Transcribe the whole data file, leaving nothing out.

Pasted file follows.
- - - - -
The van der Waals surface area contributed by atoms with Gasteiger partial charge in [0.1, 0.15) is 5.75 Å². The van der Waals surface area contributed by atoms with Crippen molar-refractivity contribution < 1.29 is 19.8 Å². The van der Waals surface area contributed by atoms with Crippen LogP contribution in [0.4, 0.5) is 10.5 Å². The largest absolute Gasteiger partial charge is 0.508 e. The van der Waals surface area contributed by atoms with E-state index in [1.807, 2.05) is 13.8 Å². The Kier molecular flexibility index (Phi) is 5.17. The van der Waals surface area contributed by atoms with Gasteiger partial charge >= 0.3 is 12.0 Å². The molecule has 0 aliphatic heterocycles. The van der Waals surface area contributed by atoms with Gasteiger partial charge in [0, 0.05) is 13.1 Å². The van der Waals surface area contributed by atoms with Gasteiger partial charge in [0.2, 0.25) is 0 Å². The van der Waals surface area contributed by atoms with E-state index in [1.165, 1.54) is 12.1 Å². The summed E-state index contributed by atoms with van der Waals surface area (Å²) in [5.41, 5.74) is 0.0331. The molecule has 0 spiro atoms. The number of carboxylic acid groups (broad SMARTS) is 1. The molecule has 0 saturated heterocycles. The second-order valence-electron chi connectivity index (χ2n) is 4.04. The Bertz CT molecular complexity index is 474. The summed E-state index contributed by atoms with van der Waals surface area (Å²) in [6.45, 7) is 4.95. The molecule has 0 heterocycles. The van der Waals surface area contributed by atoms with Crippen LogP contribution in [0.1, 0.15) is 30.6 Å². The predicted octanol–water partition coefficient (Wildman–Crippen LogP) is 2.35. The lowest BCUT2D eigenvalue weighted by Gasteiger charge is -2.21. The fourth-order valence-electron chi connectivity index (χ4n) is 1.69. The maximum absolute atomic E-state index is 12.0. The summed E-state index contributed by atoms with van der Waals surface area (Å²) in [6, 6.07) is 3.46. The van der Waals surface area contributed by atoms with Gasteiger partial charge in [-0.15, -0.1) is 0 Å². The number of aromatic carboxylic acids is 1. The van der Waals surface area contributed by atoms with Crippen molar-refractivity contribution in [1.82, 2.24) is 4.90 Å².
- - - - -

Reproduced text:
The van der Waals surface area contributed by atoms with Gasteiger partial charge in [0.1, 0.15) is 5.75 Å². The van der Waals surface area contributed by atoms with Crippen molar-refractivity contribution < 1.29 is 19.8 Å². The van der Waals surface area contributed by atoms with Crippen LogP contribution in [0.4, 0.5) is 10.5 Å². The largest absolute Gasteiger partial charge is 0.508 e. The van der Waals surface area contributed by atoms with E-state index in [1.807, 2.05) is 13.8 Å². The Kier molecular flexibility index (Phi) is 5.17. The van der Waals surface area contributed by atoms with Gasteiger partial charge >= 0.3 is 12.0 Å². The molecule has 0 aliphatic heterocycles. The van der Waals surface area contributed by atoms with Gasteiger partial charge in [0, 0.05) is 13.1 Å². The van der Waals surface area contributed by atoms with Gasteiger partial charge in [0.2, 0.25) is 0 Å². The van der Waals surface area contributed by atoms with E-state index in [1.165, 1.54) is 12.1 Å². The summed E-state index contributed by atoms with van der Waals surface area (Å²) in [5.41, 5.74) is 0.0331. The molecule has 0 spiro atoms. The number of carboxylic acid groups (broad SMARTS) is 1. The molecule has 0 saturated heterocycles. The second-order valence-electron chi connectivity index (χ2n) is 4.04. The Bertz CT molecular complexity index is 474. The summed E-state index contributed by atoms with van der Waals surface area (Å²) in [6.45, 7) is 4.95. The molecule has 0 heterocycles. The van der Waals surface area contributed by atoms with Crippen LogP contribution in [0.1, 0.15) is 30.6 Å². The predicted octanol–water partition coefficient (Wildman–Crippen LogP) is 2.35. The lowest BCUT2D eigenvalue weighted by Gasteiger charge is -2.21. The fourth-order valence-electron chi connectivity index (χ4n) is 1.69. The maximum absolute atomic E-state index is 12.0. The summed E-state index contributed by atoms with van der Waals surface area (Å²) in [6, 6.07) is 3.46. The van der Waals surface area contributed by atoms with Gasteiger partial charge in [-0.15, -0.1) is 0 Å². The number of aromatic carboxylic acids is 1. The van der Waals surface area contributed by atoms with Crippen molar-refractivity contribution in [1.82, 2.24) is 4.90 Å².